Following up on my previous post about the necessity of X-rays, I came across a review of the literature for low back imaging.
In 1994, the AHPR began recommending against imaging of the low back in the early stages of acute low back pain. This study was undertaken to investigate the relationship between the use of immediate X-rays for the low back and the clinical outcome of the case.
479 articles were identified and reviewed. The authors found no differences in long term and short term outcomes between those who were X-rayed immediately and those who simply received treatment.
They concluded that for patients who present with simple uncomplicated low back pain (no red flags present), X-raying their back did not lead to any greater improvements. Since there is no benefit to imaging the back, but there are draw backs (radiation exposure, cost), routine imaging should be avoided.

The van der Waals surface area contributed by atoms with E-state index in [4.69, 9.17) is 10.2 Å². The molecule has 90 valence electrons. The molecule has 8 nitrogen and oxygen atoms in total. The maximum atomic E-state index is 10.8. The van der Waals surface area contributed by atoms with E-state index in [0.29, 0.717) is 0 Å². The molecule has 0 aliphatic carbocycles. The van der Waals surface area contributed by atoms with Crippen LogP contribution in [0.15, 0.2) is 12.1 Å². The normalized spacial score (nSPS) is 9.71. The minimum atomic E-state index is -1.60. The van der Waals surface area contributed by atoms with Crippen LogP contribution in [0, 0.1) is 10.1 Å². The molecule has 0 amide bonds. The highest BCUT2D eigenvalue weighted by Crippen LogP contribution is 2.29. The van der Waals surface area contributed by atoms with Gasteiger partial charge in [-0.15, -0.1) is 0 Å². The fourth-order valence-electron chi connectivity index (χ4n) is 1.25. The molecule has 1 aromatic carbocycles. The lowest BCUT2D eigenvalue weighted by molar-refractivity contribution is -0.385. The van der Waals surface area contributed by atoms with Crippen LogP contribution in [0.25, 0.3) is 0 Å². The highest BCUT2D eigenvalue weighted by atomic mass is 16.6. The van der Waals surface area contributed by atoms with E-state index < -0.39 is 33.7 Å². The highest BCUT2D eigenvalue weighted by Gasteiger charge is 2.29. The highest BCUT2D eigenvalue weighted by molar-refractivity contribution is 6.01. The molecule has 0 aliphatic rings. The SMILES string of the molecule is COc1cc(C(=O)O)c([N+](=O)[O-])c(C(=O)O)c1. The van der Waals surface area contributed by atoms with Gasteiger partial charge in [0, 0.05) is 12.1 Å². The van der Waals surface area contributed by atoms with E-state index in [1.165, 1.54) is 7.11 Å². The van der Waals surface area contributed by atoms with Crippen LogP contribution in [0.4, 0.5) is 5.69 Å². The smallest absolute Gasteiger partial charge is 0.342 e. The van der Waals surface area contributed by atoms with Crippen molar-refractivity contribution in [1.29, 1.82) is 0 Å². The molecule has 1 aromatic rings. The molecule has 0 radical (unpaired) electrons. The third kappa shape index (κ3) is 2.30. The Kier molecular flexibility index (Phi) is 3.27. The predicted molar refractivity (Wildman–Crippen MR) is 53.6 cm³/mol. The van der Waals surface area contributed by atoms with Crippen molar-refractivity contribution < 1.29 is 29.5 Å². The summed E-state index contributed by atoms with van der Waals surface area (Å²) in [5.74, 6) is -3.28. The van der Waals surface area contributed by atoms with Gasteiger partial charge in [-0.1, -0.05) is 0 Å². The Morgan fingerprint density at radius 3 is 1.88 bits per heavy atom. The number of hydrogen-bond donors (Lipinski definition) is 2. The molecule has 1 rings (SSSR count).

Ultimately, every clinician has to rationalize their decisions when it comes to the assessment and treatment of their patients. I will often explain my decision not to X-ray with the fact that the X-ray result will not change my clinical management of their case. We know already from previous studies that many things are seen on X-ray and MRI that don’t have clinical relevance and may actually confuse the issue.
If you would like to read the original article, it can be found here.